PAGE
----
Vacations always upset the spiritual scaffolding I’ve painstakingly established for myself. This used to scare me. I worried that without my morning Bible study, journaling and prayer time, without my church and my community and spiritual routines, my faith would dissolve like sugar in hot tea.
Over time, though, I’ve realized that’s not exactly the way it works.
I tucked my Bible and journal into my suitcase before we set off for Utah. I had every intention of carving out a quiet time each morning for prayer and reflection. In fact, the hotel grounds offered the perfect spot – a bench about halfway up a small hill dotted with prickly pear and sage, with a view of the rising sun streaking Zion’s formidable canyon walls.
But it didn’t happen. Not a single morning. My Bible stayed in the suitcase, beneath the one pair of jeans I’d brought. I slept in instead.
We also blew off church two Sundays in a row. It never even occurred to us to find a church in Utah. Not only did I neglect to honor the Sabbath, I couldn’t remember what day of the week it was for ten days straight.
As you might know from past blog posts, I take my pledge to honor the Sabbath pretty seriously. So when I realized on the drive home from Utah that I hadn’t given the Sabbath a second thought for two weeks running I grimaced a bit.
But then, I let it go. I didn’t fret about my lack of prayer or Bible study or even the fact that I skipped over the Sabbath, because the truth is, I finally realized that my faith can stand alone, without all the accompanying accoutrement.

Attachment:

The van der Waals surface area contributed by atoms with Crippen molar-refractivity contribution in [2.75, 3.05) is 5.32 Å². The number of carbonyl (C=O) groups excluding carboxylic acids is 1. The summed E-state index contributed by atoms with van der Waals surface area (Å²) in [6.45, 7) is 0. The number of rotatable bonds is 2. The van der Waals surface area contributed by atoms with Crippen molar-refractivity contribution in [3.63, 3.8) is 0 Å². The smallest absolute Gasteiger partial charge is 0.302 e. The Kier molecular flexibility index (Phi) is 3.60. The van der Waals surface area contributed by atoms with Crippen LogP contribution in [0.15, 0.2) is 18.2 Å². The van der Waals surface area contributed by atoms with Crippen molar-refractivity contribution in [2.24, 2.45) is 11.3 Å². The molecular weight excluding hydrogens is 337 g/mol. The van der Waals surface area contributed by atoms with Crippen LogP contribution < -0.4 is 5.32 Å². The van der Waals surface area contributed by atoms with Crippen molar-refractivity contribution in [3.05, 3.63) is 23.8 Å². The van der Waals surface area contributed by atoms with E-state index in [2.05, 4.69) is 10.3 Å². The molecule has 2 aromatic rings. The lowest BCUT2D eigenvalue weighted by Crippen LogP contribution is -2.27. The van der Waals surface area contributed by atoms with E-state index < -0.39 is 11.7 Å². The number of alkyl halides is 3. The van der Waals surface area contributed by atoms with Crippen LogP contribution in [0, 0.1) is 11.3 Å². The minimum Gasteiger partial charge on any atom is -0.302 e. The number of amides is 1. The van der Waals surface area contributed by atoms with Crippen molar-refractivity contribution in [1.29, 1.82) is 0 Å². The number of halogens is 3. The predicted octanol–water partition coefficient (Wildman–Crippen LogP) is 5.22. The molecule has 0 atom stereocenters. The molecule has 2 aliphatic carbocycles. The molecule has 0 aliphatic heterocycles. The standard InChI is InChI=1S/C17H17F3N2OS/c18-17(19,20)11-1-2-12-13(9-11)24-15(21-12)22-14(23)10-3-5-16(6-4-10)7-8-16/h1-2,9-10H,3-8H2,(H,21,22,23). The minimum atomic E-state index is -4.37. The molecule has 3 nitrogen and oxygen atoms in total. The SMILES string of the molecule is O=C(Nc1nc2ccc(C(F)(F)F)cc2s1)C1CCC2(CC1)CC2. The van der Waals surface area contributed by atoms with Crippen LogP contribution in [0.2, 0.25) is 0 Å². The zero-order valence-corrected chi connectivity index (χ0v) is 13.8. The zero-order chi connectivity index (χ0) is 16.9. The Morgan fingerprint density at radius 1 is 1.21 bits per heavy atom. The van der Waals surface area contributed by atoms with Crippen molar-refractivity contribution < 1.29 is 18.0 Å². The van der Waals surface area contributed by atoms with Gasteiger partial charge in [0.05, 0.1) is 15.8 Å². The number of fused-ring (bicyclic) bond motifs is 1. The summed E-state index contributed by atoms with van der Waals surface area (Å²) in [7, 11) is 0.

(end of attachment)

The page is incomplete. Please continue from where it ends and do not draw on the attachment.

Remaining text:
Like Jesus told the Pharisees when they accused him of breaking the Sabbath law, “The Sabbath was made to meet the needs of people, and not people to meet the needs of Sabbath.” (Mark 2:27) We practice spiritual disciplines like prayer, Bible study and honoring the Sabbath not only out of habit and routine, and not just because Jesus suggests we do so, but because of the way they enhance and deepen our relationship with God.
We practice spiritual disciplines not because we have to, but because we want to.
I may not have picked up my Bible, darkened a church doorway or uttered a traditional prayer the whole time I was in Utah, but deep in the canyon, as the frigid water swirled around my ankles and the sun slipped through a sliver in the skyscraping rock walls, I praised our awesome God again and again. Not in words. Not in ritual. Not in any of my regular, everyday ways. But from a place far beyond language, in the very center of my being.
Questions for Reflection:
What spiritual disciplines do you regularly practice? How do you feel when you drop the ball? How does your spiritual life look different when you are on vacation?
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